Under the new law, which is one of the most progressive in the world, everyone 21 and older will be allowed to possess up to an ounce of cannabis in public, or up to eight ounces (half a pound) at a private residence. Those 21+ will also be authorized to cultivate up to four plants for personal use.
Beginning midnight on July 1st, those 21 and older will be allowed to possess up to eight ounces of cannabis at a private residence, or up to an ounce of cannabis in public. In addition, adults will be authorized to cultivate up to four cannabis plants for personal use.
Similar to events held recently in Washington D.C., Stoney Girl Gardens and Portlandsterdam University are holding a free cannabis seed giveaway on July 1st to celebrate the legalization of cannabis taking effort in Oregon.
The event, which is open to everyone 21 and older (with a valid ID), will begin on July 1st at 9am, and will run for 12 hours until 9pm. Although its on a first-come first-serve basis, those behind the event plan to have enough seeds to supply to everyone that shows up. It’s expected that they’ll be giving away thousands of free seeds.
We’re now only three weeks away until July 1st, the day that cannabis possession and cultivation becomes legal in Oregon for those 21 and older. This is thanks to portions of Measure 91, approved by voters last year, taking effect.
As part of the new law, adults will be legally allowed to possess up to half a pound of cannabis (eight ounces) at a private residence, or up to an ounce in public. Those 21 and older will also be allowed to cultivate up to four cannabis plants for personal use.
In just five weeks, on Wednesday, July 1st, the possession and personal cultivation of cannabis will become legal in Oregon. The new law, which allows everyone 21 and older to possess up to half a pound of cannabis at a private residence (an ounce in public), will be the most progressive in the world in terms of how much cannabis an individual is allowed have in their possession.
To put it in perspective, if you’re caught with half a pound of cannabis in Washington State (anything over 40 grams), you can be charged with a class C felony, and imprisoned for up to five years (the same is true in Alaska). In Colorado, possessing half a pound is a misdemeanor with a potential year-long jail sentence.
Oregon State Senator Floyd Prozanski (D-Eugene) has announced that he’s working on a proposal that would allow legal recreational cannabis sales to begin on October 1st, months before outlets are expected to open under the new system approved by voters last year (Measure 91).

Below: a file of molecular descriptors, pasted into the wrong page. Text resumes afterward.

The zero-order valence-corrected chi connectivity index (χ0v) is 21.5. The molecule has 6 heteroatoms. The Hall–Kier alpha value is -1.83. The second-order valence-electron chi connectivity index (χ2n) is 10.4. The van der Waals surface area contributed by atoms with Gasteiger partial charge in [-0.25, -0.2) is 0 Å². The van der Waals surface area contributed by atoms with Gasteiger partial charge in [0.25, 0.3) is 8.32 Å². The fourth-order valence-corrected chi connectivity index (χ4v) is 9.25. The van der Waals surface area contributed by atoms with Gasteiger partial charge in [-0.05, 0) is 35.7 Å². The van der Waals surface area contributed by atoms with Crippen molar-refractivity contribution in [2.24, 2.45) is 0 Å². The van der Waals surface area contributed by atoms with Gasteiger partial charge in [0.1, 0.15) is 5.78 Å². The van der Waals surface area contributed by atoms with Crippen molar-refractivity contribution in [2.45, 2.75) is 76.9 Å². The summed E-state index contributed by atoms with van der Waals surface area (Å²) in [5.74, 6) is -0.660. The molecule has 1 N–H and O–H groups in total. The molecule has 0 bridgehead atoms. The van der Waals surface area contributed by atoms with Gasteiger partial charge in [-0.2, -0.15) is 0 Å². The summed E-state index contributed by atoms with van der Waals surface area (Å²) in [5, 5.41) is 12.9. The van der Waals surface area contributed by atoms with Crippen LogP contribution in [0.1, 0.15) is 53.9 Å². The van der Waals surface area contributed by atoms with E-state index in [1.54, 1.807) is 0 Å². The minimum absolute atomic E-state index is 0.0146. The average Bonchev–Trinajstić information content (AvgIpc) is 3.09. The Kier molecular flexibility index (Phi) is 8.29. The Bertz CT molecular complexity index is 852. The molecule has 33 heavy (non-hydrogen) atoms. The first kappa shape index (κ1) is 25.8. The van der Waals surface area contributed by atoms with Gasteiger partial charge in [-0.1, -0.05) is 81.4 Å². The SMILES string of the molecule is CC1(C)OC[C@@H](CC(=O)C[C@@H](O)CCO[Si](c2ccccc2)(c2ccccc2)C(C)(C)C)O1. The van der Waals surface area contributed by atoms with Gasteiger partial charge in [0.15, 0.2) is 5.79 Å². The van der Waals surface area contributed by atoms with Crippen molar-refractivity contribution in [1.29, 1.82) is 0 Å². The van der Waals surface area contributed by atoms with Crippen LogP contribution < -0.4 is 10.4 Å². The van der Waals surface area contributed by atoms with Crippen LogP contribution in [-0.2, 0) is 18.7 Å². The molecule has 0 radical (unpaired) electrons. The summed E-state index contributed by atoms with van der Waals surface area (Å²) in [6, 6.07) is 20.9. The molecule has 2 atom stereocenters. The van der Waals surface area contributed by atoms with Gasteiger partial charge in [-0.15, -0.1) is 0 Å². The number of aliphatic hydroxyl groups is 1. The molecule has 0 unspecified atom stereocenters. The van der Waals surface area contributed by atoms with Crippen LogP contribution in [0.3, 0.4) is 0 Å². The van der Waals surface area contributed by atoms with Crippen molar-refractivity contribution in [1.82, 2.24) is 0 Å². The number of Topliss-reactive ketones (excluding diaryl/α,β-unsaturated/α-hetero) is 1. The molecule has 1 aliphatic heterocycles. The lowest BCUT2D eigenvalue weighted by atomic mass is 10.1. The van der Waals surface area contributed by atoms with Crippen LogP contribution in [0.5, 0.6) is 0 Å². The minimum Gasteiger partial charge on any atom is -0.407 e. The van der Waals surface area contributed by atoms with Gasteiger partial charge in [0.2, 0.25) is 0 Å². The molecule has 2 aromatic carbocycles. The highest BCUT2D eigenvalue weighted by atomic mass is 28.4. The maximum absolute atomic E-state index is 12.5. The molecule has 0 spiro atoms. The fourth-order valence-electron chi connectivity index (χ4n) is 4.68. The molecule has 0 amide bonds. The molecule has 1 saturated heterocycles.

The proposal would allow currently operating medical cannabis facilities to distribute recreational cannabis to anyone 21 and older starting on October 1st. Consumers would be authorized to purchase up to eight ounces of cannabis, and up to four cannabis plants.
Specifically, those 21 and older, beginning July 1st, will be legally authorized to possess up to eight ounces of cannabis (half a pound), and cultivate up to four cannabis plants for personal use. This is due to portions of Measure 91, approved by voters in November, becoming law.
The Oregon Liquor Commission has until January 1st, 2016 to establish rules and regulations for cannabis retail outlets, which are expected to open by mid-2016. These outlets will be locations where anyone 21 and older can purchase cannabis, including seeds and plants.
Oregon’s Department of Agriculture has approved rules and regulations for the industrial hemp industry, and officially began accepting applications this week from those wanting to grow hemp. The cultivation of industrial hemp was legalized through last year’s passage of Measure 91.
Officials at the Department of Agriculture hope that with the rules being approved now, farmers will be in a position to begin planting seeds in the spring. Those wanting to do so will need to pay a $1,500 licensing fee, and will need to maintain a THC level of 0.3% or lower for all of their crops.
Oregon’s Emergency Board approved a loan of $583,000 yesterday to the Oregon Liquor Control Commission so that it can begin implementation of an initiative approved by voters in November which legalizes the possession, private cultivation and state-licensed sales of recreational cannabis.
The money will help the Oregon Liquor Control Commission – the entity tasked with regulating the new industry – with hiring new staff, procuring legal advice and beginning outreach efforts. The goal is to have the Commission pay back the money to the state by the end of the 2015-17 budget cycle.
Oregon voters have given approval to Measure 91, making the state the third in the nation to legalize recreational cannabis.
Measure 91, which will allow everyone 21 and older to possess and use up to eight ounces (half a pound) of cannabis, as well as cultivate up to four plants, will go into effect on July 1st. The Oregon Liquor Commission will then have until January 1st, 2016 to establish rules and regulations for cannabis retail outlets, and will be required to begin accepting applications for such businesses three days later.